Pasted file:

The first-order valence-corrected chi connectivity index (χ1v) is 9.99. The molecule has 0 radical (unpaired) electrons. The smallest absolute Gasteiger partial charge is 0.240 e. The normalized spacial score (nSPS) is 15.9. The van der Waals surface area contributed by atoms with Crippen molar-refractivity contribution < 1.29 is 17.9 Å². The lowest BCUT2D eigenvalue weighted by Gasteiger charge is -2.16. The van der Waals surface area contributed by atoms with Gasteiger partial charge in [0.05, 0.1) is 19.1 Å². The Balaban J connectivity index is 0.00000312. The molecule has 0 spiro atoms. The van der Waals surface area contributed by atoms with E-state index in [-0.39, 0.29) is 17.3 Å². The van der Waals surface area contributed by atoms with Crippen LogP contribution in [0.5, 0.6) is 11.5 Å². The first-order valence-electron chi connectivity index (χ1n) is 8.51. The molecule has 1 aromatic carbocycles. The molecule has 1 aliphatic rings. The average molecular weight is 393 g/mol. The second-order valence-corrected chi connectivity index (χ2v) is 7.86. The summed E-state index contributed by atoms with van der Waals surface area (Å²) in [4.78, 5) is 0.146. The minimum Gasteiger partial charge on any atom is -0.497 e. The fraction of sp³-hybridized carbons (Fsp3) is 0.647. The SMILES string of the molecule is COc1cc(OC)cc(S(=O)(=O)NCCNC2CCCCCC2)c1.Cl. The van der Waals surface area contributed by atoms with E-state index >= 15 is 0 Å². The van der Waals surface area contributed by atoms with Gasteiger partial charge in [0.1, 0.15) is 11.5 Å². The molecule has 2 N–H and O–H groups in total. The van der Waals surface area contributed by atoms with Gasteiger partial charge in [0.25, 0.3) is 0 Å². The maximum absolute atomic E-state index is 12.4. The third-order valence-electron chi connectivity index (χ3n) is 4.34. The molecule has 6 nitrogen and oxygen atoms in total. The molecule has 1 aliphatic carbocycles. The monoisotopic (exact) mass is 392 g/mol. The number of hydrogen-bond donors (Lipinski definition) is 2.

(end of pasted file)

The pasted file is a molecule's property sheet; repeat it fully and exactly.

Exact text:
The first-order valence-corrected chi connectivity index (χ1v) is 9.99. The molecule has 0 radical (unpaired) electrons. The smallest absolute Gasteiger partial charge is 0.240 e. The normalized spacial score (nSPS) is 15.9. The van der Waals surface area contributed by atoms with Crippen molar-refractivity contribution < 1.29 is 17.9 Å². The lowest BCUT2D eigenvalue weighted by Gasteiger charge is -2.16. The van der Waals surface area contributed by atoms with Gasteiger partial charge in [0.05, 0.1) is 19.1 Å². The Balaban J connectivity index is 0.00000312. The molecule has 0 spiro atoms. The van der Waals surface area contributed by atoms with E-state index in [-0.39, 0.29) is 17.3 Å². The van der Waals surface area contributed by atoms with Crippen LogP contribution in [0.5, 0.6) is 11.5 Å². The first-order valence-electron chi connectivity index (χ1n) is 8.51. The molecule has 1 aromatic carbocycles. The molecule has 1 aliphatic rings. The average molecular weight is 393 g/mol. The second-order valence-corrected chi connectivity index (χ2v) is 7.86. The summed E-state index contributed by atoms with van der Waals surface area (Å²) in [4.78, 5) is 0.146. The minimum Gasteiger partial charge on any atom is -0.497 e. The fraction of sp³-hybridized carbons (Fsp3) is 0.647. The SMILES string of the molecule is COc1cc(OC)cc(S(=O)(=O)NCCNC2CCCCCC2)c1.Cl. The van der Waals surface area contributed by atoms with E-state index >= 15 is 0 Å². The van der Waals surface area contributed by atoms with Gasteiger partial charge in [0.1, 0.15) is 11.5 Å². The molecule has 2 N–H and O–H groups in total. The van der Waals surface area contributed by atoms with Gasteiger partial charge in [0.25, 0.3) is 0 Å². The maximum absolute atomic E-state index is 12.4. The third-order valence-electron chi connectivity index (χ3n) is 4.34. The molecule has 6 nitrogen and oxygen atoms in total. The molecule has 1 aliphatic carbocycles. The monoisotopic (exact) mass is 392 g/mol. The number of hydrogen-bond donors (Lipinski definition) is 2.